But in both camps all of these games I have played that purport to be about choices and their consequences seem like they just as often end up being about the opposite - forcing you to either make “blind” choices with entirely unpredictable outcomes, or forcing you to confront situations in which the choices you make end up being utterly arbitrary.
yeah, the problem here is that there’s very little you can realistically miss out on during one playthrough of this – I don’t know anyone who started witcher 3 over from scratch to try out another build – and yet it’s not quite sure what it wants there. it basically will give you everything if you ask, as long as you don’t rush ahead, but it winds up demanding too much there.
fair but check in with me when you’re finishing up that second area
As with all design it’s mostly pruned and selected to emphasis the aesthetics of a thing (‘choice’, ‘freedom’, ‘role-playing’) rather than actually simulating it. Pen & paper is always going to be sitting right there, with full imaginative possibilities, so they’ve got to make choices on a continuum between crafted stories and systemically modeled interactions to match their aesthetics.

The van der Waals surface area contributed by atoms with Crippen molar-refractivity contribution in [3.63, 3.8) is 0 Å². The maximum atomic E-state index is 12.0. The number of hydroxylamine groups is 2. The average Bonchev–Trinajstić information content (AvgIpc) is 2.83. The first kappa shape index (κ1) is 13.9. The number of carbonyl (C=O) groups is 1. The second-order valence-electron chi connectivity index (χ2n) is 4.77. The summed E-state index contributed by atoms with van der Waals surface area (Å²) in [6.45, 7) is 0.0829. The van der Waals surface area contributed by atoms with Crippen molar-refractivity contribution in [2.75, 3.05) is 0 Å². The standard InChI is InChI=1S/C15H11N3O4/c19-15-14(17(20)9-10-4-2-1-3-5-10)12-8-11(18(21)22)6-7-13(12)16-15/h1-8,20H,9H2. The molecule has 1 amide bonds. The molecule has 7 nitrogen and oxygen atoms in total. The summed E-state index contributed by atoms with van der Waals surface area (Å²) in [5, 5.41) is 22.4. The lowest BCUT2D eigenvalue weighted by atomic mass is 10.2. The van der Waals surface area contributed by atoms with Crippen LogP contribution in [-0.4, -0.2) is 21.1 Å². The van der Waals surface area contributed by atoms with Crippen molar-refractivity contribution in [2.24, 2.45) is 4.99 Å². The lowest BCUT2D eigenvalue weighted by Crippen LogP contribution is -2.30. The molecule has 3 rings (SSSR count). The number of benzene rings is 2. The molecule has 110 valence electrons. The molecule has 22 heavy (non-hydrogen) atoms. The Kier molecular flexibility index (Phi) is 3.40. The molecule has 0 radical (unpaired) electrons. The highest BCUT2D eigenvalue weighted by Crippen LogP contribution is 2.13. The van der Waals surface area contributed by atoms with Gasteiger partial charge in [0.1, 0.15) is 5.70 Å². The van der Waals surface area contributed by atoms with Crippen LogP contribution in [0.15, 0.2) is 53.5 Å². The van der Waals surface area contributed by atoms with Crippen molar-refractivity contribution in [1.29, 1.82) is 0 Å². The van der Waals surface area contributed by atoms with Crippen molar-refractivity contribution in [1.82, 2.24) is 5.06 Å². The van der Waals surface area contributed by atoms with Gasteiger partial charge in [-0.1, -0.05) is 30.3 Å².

And that shifts over time with what’s fashionable, what technology allows, etc.
What I’m thinking of is more a writing issue, I think.
Like, there’s unpredictable, which can be good, but then there are also situations where cause and effect feel basically random
E.g. play tag with this child, so he shows you… His cursed zombie friend who is nailed to a wall with a spear…
It starts to feel like narrative mad libs after awhile
I agree that Divinity falls into that. They’re playing with wacky! humor and they don’t have tight bounds on their world rules so if the joke doesn’t land it disrupts the consistency of the fantasy. It bothers me but I’m not a Terry Pratchett fan so it tracks (and a lot of what they’re doing is so good, so).